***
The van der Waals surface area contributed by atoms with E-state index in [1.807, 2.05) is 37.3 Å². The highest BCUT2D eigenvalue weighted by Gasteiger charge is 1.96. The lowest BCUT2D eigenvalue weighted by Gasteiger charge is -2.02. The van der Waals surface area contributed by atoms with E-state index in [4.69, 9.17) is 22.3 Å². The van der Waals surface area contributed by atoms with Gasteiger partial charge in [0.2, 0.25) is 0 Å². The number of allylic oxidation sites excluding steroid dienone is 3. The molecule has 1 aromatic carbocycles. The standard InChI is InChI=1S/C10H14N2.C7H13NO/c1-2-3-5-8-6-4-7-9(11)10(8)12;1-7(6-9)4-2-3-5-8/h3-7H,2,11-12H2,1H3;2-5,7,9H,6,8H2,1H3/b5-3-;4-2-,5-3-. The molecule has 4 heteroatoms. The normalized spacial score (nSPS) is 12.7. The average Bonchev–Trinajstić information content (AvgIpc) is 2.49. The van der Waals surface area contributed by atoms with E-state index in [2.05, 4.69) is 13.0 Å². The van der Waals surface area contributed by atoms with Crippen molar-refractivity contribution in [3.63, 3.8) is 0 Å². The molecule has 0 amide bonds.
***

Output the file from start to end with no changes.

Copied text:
The van der Waals surface area contributed by atoms with E-state index in [1.807, 2.05) is 37.3 Å². The highest BCUT2D eigenvalue weighted by Gasteiger charge is 1.96. The lowest BCUT2D eigenvalue weighted by Gasteiger charge is -2.02. The van der Waals surface area contributed by atoms with E-state index in [4.69, 9.17) is 22.3 Å². The van der Waals surface area contributed by atoms with Gasteiger partial charge in [0.2, 0.25) is 0 Å². The number of allylic oxidation sites excluding steroid dienone is 3. The molecule has 1 aromatic carbocycles. The standard InChI is InChI=1S/C10H14N2.C7H13NO/c1-2-3-5-8-6-4-7-9(11)10(8)12;1-7(6-9)4-2-3-5-8/h3-7H,2,11-12H2,1H3;2-5,7,9H,6,8H2,1H3/b5-3-;4-2-,5-3-. The molecule has 4 heteroatoms. The normalized spacial score (nSPS) is 12.7. The average Bonchev–Trinajstić information content (AvgIpc) is 2.49. The van der Waals surface area contributed by atoms with E-state index in [2.05, 4.69) is 13.0 Å². The van der Waals surface area contributed by atoms with Crippen molar-refractivity contribution in [3.63, 3.8) is 0 Å². The molecule has 0 amide bonds.